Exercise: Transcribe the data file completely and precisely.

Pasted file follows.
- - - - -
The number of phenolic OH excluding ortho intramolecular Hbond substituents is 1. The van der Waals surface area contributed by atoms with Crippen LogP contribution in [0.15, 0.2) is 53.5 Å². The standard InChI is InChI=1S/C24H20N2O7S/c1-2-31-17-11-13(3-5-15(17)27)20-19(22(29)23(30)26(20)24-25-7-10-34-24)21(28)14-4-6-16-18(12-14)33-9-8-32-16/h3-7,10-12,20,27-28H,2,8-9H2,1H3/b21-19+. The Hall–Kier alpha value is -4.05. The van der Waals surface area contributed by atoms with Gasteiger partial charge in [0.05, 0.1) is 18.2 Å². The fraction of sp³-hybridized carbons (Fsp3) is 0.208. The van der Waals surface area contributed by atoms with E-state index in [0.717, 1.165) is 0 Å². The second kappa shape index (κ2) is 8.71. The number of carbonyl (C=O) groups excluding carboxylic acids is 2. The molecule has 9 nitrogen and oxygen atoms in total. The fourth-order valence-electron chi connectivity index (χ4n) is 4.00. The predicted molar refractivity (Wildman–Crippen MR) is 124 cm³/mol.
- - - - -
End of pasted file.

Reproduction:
The number of phenolic OH excluding ortho intramolecular Hbond substituents is 1. The van der Waals surface area contributed by atoms with Crippen LogP contribution in [0.15, 0.2) is 53.5 Å². The standard InChI is InChI=1S/C24H20N2O7S/c1-2-31-17-11-13(3-5-15(17)27)20-19(22(29)23(30)26(20)24-25-7-10-34-24)21(28)14-4-6-16-18(12-14)33-9-8-32-16/h3-7,10-12,20,27-28H,2,8-9H2,1H3/b21-19+. The Hall–Kier alpha value is -4.05. The van der Waals surface area contributed by atoms with Gasteiger partial charge in [0.05, 0.1) is 18.2 Å². The fraction of sp³-hybridized carbons (Fsp3) is 0.208. The van der Waals surface area contributed by atoms with E-state index in [0.717, 1.165) is 0 Å². The second kappa shape index (κ2) is 8.71. The number of carbonyl (C=O) groups excluding carboxylic acids is 2. The molecule has 9 nitrogen and oxygen atoms in total. The fourth-order valence-electron chi connectivity index (χ4n) is 4.00. The predicted molar refractivity (Wildman–Crippen MR) is 124 cm³/mol.